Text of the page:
In Ontario, Canada between 2009 and 2017, outpatient visits for mental health and addiction increased from 52.6 to 57.2 per 100 people, emergency department visits increased from 13.5 to 19.7 per 1000 people and the number of hospitalizations increased from 4.5 to 5.5 per 1000 people.[240] Prevalence of care needed increased the most among the 14–17 age group overall.[240]

South America[edit]

The realities of opioid use and opioid use disorder in Latin America may be deceptive if observations are limited to epidemiological findings. In the United Nations Office on Drugs and Crime report,[241] although South America produced 3% of the world's morphine and heroin and 0.01% of its opium, prevalence of use is uneven. According to the Inter-American Commission on Drug Abuse Control, consumption of heroin is low in most Latin American countries, although Colombia is the area's largest opium producer. Mexico, because of its border with the United States, has the highest incidence of use.[242]

Addiction and the humanities[edit]

History and etymology[edit]

The etymology of the term addiction throughout history has been misunderstood and has taken on various meanings associated with the word.[243] An example is the usage of the word in the religious landscape of early modern Europe.[244] "Addiction" at the time meant "to attach" to something, giving it both positive and negative connotations. The object of this attachment could be characterized as "good or bad".[245] The meaning of addiction during the early modern period was mostly associated with positivity and goodness;[244] during this early modern and highly religious era of Christian revivalism and Pietistic tendencies,[244] it was seen as a way of "devoting oneself to another".[245]

Modern research on addiction has led to a better understanding of the disease with research on the topic dating back to 1875, specifically on morphine addiction.[246] This furthered the understanding of addiction being a medical condition. It was not until the 19th century that addiction was seen and acknowledged in the Western world as a disease, being both a physical condition and mental illness.[247] Today, addiction is understood both as a biopsychosocial and neurological disorder that negatively impacts those who are affected by it, most commonly associated with the use of drugs and excessive use of alcohol.[3] The understanding of addiction has changed throughout history, which has impacted and continues to impact the ways it is medically treated and diagnosed.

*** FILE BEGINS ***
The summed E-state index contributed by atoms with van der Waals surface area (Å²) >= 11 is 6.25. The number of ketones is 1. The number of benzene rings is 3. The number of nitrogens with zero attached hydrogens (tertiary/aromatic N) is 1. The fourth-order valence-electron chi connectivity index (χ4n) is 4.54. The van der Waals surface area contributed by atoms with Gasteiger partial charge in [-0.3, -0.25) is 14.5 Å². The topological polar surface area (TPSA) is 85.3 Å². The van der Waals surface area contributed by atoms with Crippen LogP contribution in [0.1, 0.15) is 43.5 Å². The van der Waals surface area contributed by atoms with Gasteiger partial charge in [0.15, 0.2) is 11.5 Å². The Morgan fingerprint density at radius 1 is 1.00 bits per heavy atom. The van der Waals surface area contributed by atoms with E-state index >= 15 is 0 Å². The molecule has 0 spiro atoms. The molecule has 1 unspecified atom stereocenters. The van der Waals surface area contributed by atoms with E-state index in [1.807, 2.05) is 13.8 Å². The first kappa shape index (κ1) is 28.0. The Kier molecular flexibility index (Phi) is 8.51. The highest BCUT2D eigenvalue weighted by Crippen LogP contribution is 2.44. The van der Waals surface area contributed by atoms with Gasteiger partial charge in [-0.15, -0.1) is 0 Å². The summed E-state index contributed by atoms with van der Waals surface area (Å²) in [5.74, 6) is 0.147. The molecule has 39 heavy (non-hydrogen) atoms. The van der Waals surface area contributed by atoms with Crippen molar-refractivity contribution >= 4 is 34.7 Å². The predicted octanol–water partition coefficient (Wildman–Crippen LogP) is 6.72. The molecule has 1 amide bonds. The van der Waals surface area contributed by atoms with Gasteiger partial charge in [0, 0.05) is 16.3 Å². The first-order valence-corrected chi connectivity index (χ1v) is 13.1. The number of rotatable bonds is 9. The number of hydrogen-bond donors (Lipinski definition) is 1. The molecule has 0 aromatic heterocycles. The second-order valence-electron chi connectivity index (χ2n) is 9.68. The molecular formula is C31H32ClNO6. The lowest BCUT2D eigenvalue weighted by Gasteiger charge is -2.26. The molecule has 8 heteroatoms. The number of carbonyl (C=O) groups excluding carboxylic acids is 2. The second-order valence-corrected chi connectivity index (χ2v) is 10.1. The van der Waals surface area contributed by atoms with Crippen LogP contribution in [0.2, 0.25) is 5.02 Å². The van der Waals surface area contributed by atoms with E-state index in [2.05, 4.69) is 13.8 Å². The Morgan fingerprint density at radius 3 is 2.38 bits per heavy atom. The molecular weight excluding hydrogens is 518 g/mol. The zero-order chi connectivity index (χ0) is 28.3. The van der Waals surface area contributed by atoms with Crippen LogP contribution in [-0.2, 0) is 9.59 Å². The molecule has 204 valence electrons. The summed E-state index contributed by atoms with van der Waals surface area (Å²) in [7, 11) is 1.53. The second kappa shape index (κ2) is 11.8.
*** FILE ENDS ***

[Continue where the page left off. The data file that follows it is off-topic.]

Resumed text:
The suffixes "-holic" and "-holism"[edit]

In contemporary modern English "-holic" is a suffix that can be added to a subject to denote an addiction to it. It was extracted from the word alcoholism (one of the first addictions to be widely identified both medically and socially) (correctly the root "alcohol" plus the suffix "-ism") by misdividing or rebracketing it into "alco" and "-holism". There are correct medico-legal terms for such addictions: dipsomania is the medico-legal term for alcoholism;[248] other examples are in this table:

Colloquial term Addiction to Medico-legal term
chocoholic chocolate
danceaholic dance choreomania
rageaholic rage
sexaholic sex erotomania, satyriasis, nymphomania
sugarholic sugar saccharomania
workaholic work ergomania


The arts can be used in a variety of ways to address issues related to addiction. Art can be used as a form of therapy in the treatment of substance use disorders. Creative activities like painting, sculpting, music, and writing can help people express their feelings and experiences in safe and healthy ways. The arts can be used as an assessment tool to identify underlying issues that may be contributing to a person's substance use disorder. Through art, individuals can gain insights into their own motivations and behaviors that can be helpful in determining a course of treatment. Finally, the arts can be used to advocate for those suffering from a substance use disorder by raising awareness of the issue and promoting understanding and compassion. Through art, individuals can share their stories, increase awareness, and offer support and hope to those struggling with substance use disorders.

As therapy[edit]

Addiction treatment is complex and not always effective due to engagement and service availability concerns, so researchers prioritize efforts to improve treatment retention and decrease relapse rates.[249][250] Characteristics of substance abuse may include feelings of isolation, a lack of confidence, communication difficulties, and a perceived lack of control.[251] In a similar vein, people suffering from substance use disorders tend to be highly sensitive, creative, and as such, are likely able to express themselves meaningfully in creative arts such as dancing, painting, writing, music, and acting.[252] Further evidenced by Waller and Mahony (2002)[253] and Kaufman (1981),[254] the creative arts therapies can be a suitable treatment option for this population especially when verbal communication is ineffective.